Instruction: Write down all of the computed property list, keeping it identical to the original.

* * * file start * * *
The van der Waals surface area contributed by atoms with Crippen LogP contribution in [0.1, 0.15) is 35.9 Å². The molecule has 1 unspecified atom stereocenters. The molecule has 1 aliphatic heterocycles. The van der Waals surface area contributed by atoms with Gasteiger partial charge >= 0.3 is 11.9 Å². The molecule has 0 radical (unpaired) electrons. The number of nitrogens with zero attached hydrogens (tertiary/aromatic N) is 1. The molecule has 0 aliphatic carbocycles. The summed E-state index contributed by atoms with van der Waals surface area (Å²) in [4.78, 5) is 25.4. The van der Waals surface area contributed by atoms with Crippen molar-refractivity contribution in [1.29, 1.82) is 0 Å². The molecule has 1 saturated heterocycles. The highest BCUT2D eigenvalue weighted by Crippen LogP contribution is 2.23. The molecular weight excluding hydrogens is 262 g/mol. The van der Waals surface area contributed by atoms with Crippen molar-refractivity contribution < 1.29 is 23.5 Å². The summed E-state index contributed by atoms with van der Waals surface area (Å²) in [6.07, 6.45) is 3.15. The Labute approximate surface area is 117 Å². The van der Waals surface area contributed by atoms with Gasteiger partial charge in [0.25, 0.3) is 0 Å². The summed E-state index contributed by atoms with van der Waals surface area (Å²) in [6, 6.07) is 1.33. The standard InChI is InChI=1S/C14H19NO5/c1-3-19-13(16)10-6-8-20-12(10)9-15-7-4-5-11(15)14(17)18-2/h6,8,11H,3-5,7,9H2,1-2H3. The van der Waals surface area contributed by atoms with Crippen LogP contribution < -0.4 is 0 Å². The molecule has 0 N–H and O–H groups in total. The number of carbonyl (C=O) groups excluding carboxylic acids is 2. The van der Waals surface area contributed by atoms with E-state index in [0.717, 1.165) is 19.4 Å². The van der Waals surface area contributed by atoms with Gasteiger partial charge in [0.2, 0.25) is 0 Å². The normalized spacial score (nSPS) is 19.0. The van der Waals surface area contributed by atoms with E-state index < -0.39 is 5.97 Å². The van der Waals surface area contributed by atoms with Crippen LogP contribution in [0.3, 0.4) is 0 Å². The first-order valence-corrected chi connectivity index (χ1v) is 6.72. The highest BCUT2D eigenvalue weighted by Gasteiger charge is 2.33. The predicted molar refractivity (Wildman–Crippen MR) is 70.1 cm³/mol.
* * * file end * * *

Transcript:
The van der Waals surface area contributed by atoms with Crippen LogP contribution in [0.1, 0.15) is 35.9 Å². The molecule has 1 unspecified atom stereocenters. The molecule has 1 aliphatic heterocycles. The van der Waals surface area contributed by atoms with Gasteiger partial charge >= 0.3 is 11.9 Å². The molecule has 0 radical (unpaired) electrons. The number of nitrogens with zero attached hydrogens (tertiary/aromatic N) is 1. The molecule has 0 aliphatic carbocycles. The summed E-state index contributed by atoms with van der Waals surface area (Å²) in [4.78, 5) is 25.4. The van der Waals surface area contributed by atoms with Crippen molar-refractivity contribution in [1.29, 1.82) is 0 Å². The molecule has 1 saturated heterocycles. The highest BCUT2D eigenvalue weighted by Crippen LogP contribution is 2.23. The molecular weight excluding hydrogens is 262 g/mol. The van der Waals surface area contributed by atoms with Crippen molar-refractivity contribution < 1.29 is 23.5 Å². The summed E-state index contributed by atoms with van der Waals surface area (Å²) in [6.07, 6.45) is 3.15. The Labute approximate surface area is 117 Å². The van der Waals surface area contributed by atoms with Gasteiger partial charge in [0.25, 0.3) is 0 Å². The summed E-state index contributed by atoms with van der Waals surface area (Å²) in [6, 6.07) is 1.33. The standard InChI is InChI=1S/C14H19NO5/c1-3-19-13(16)10-6-8-20-12(10)9-15-7-4-5-11(15)14(17)18-2/h6,8,11H,3-5,7,9H2,1-2H3. The van der Waals surface area contributed by atoms with Crippen LogP contribution < -0.4 is 0 Å². The molecule has 0 N–H and O–H groups in total. The number of carbonyl (C=O) groups excluding carboxylic acids is 2. The van der Waals surface area contributed by atoms with E-state index in [0.717, 1.165) is 19.4 Å². The van der Waals surface area contributed by atoms with Gasteiger partial charge in [0.2, 0.25) is 0 Å². The normalized spacial score (nSPS) is 19.0. The van der Waals surface area contributed by atoms with E-state index < -0.39 is 5.97 Å². The van der Waals surface area contributed by atoms with Crippen LogP contribution in [0.3, 0.4) is 0 Å². The first-order valence-corrected chi connectivity index (χ1v) is 6.72. The highest BCUT2D eigenvalue weighted by Gasteiger charge is 2.33. The predicted molar refractivity (Wildman–Crippen MR) is 70.1 cm³/mol.